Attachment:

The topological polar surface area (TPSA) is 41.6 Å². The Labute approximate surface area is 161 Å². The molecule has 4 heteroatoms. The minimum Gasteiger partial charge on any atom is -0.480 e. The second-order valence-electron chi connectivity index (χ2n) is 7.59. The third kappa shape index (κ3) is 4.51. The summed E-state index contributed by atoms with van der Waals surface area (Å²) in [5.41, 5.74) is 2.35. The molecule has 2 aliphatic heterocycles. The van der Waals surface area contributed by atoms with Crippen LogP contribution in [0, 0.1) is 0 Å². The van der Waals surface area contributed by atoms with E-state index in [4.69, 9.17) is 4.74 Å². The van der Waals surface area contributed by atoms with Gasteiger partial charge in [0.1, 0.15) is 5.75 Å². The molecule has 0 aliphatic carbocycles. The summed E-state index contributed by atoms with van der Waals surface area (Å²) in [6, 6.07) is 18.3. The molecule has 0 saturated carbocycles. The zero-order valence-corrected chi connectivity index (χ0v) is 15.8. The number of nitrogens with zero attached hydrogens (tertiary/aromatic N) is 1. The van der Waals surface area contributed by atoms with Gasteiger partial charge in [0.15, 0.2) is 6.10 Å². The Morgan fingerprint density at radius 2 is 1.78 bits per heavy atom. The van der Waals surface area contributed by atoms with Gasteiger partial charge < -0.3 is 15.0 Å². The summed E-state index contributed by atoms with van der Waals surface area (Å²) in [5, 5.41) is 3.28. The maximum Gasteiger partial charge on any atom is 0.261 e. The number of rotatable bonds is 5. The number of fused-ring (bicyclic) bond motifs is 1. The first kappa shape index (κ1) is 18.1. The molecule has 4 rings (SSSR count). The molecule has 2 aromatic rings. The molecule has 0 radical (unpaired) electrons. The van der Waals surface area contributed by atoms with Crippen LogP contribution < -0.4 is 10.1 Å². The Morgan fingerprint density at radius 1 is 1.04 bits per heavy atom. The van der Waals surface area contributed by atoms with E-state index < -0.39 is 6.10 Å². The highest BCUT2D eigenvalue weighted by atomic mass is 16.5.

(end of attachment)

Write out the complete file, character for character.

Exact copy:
The topological polar surface area (TPSA) is 41.6 Å². The Labute approximate surface area is 161 Å². The molecule has 4 heteroatoms. The minimum Gasteiger partial charge on any atom is -0.480 e. The second-order valence-electron chi connectivity index (χ2n) is 7.59. The third kappa shape index (κ3) is 4.51. The summed E-state index contributed by atoms with van der Waals surface area (Å²) in [5.41, 5.74) is 2.35. The molecule has 2 aliphatic heterocycles. The van der Waals surface area contributed by atoms with Crippen LogP contribution in [0, 0.1) is 0 Å². The van der Waals surface area contributed by atoms with E-state index in [4.69, 9.17) is 4.74 Å². The van der Waals surface area contributed by atoms with Gasteiger partial charge in [0.1, 0.15) is 5.75 Å². The molecule has 0 aliphatic carbocycles. The summed E-state index contributed by atoms with van der Waals surface area (Å²) in [6, 6.07) is 18.3. The molecule has 0 saturated carbocycles. The zero-order valence-corrected chi connectivity index (χ0v) is 15.8. The number of nitrogens with zero attached hydrogens (tertiary/aromatic N) is 1. The van der Waals surface area contributed by atoms with Gasteiger partial charge in [0.15, 0.2) is 6.10 Å². The Morgan fingerprint density at radius 2 is 1.78 bits per heavy atom. The van der Waals surface area contributed by atoms with Gasteiger partial charge < -0.3 is 15.0 Å². The summed E-state index contributed by atoms with van der Waals surface area (Å²) in [5, 5.41) is 3.28. The maximum Gasteiger partial charge on any atom is 0.261 e. The number of rotatable bonds is 5. The number of fused-ring (bicyclic) bond motifs is 1. The first kappa shape index (κ1) is 18.1. The molecule has 4 rings (SSSR count). The molecule has 2 aromatic rings. The molecule has 0 radical (unpaired) electrons. The van der Waals surface area contributed by atoms with Crippen LogP contribution < -0.4 is 10.1 Å². The Morgan fingerprint density at radius 1 is 1.04 bits per heavy atom. The van der Waals surface area contributed by atoms with E-state index < -0.39 is 6.10 Å². The highest BCUT2D eigenvalue weighted by atomic mass is 16.5.